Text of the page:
Strippin' down to save the world.

MUBI is a streaming service catering to cinephiles who believe in quality over quantity. Each day, MUBI adds a new film to its library, where it will stay for 30 days, after which it circulates out and gives room for another new entry. Throughout 2018, we will highlight one MUBI movie per month to help illustrate the catalog’s breadth and importance.

Some stories have foundations that are just too surreal to believe, and yet sometimes those are the stories that make for the best documentaries. This is the case with Fuck For Forest (now playing on MUBI), a vulgarly titled film that details the exploits of an NGO by the same name. What is the goal of such an organization, you might ask? Well, it's pretty much exactly what it sounds like: this group of young Europeans in Berlin raises money for natural conservation and protection by creating and selling amateur porn, starring themselves and volunteers they recruit from festivals and events. (Surprisingly enough, one in ten people the organization asks is willing to show their bodies for the cause.)

Despite that rather juicy hook, though, documentarian Michal Marczak is not so much interested in using his film to luridly exploit the sexual freedom of his subjects as he is in the culture these twenty-somethings have built around their mission statement of saving the rainforests of Brazil and Peru. These are people who purposely live in poverty to save as much money as they can for their cause, taking leftover food from dumpsters so that not even their own sustenance detracts from their goal. They live communally and love communally, not necessarily romantically involved with one another but intimate in ways that merge the familial with the sexual. They play music together and clothing is optional almost all the time, and everyone is singularly focused on using their pornographic talents to reach their goals.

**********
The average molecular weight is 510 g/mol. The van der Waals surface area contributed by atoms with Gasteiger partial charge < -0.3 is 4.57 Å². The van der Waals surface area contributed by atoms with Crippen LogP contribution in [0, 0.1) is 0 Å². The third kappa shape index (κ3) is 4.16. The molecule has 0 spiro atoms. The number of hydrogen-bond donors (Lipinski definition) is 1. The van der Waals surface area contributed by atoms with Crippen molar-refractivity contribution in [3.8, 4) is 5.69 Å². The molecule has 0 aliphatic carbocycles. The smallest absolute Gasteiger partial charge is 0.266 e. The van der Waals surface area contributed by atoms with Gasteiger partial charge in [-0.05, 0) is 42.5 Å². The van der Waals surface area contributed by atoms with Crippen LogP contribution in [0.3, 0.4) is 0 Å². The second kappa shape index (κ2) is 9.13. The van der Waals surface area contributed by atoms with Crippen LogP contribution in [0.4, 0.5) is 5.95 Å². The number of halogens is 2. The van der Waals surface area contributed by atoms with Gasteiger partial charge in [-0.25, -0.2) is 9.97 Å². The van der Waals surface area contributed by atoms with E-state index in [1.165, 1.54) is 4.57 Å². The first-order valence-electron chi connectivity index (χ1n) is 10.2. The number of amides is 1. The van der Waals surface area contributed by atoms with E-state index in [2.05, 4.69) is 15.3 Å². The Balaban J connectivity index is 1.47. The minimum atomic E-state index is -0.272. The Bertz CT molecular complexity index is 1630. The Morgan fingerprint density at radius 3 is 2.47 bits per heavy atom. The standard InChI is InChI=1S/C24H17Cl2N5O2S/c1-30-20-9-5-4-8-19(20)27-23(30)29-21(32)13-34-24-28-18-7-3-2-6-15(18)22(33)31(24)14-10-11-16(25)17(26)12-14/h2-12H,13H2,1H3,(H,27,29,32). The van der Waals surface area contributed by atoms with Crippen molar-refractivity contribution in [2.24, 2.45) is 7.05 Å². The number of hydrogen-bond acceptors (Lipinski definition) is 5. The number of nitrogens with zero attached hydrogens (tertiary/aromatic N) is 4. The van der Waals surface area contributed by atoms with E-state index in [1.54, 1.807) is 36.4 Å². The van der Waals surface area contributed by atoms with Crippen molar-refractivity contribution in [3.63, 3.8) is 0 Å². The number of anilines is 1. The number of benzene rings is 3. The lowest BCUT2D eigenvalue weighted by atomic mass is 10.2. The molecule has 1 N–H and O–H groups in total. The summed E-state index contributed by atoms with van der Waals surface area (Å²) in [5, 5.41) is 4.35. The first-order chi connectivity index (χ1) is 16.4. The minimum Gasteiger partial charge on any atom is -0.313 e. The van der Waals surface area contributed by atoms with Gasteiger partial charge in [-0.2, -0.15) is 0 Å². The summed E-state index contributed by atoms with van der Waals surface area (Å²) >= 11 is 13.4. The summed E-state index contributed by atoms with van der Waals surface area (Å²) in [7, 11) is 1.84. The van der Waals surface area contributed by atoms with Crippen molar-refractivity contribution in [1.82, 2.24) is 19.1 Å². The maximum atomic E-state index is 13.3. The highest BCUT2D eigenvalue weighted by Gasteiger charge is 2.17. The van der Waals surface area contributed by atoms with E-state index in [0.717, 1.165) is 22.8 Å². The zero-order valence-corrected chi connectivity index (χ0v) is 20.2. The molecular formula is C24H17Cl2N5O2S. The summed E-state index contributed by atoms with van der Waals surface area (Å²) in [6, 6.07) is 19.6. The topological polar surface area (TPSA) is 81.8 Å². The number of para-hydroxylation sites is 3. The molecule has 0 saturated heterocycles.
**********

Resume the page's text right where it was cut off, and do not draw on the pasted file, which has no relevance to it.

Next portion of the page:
If this all sounds a little too much like hippie-dippie bullshit, you aren't totally wrong. Marczak does not shy away from showing the naiveté inherent in some of the group's beliefs, and there's a distinct lack of foundational plan for Fuck For Forest's mission beyond "save the rainforest." This is a group founded on passion rather than strong organizational or goal-oriented management skills, and for all their talk about freeing the world's morals so that humanity may reclaim its place in the natural order, they don't actually seem to know what to do with their raised funds once they have them. This is demonstrated in a late-film scouting trip to Peru, where harsh reality comes crashing headlong into their idealism. (Hint: If you think it's a bit problematic for a bunch of Europeans to come into a South American country unsolicited with the idea that they're going to fix everything, you're on the right track.)

And yet, Marczak doesn't use this failing to entirely write off Fuck For Forest. If nothing else, Fuck For Forest is a celebration of community and the idea that love can save the world. Sure, love isn't the only thing necessary to save the world, but there's something heart-warming and sweet in the idea that these folks are trying, both with empathy and its outward sexual expression. There's something to learn in that, and maybe Fuck For Forest's weaknesses can serve as our strengths for having learned from their experiences. You can find out for yourself here!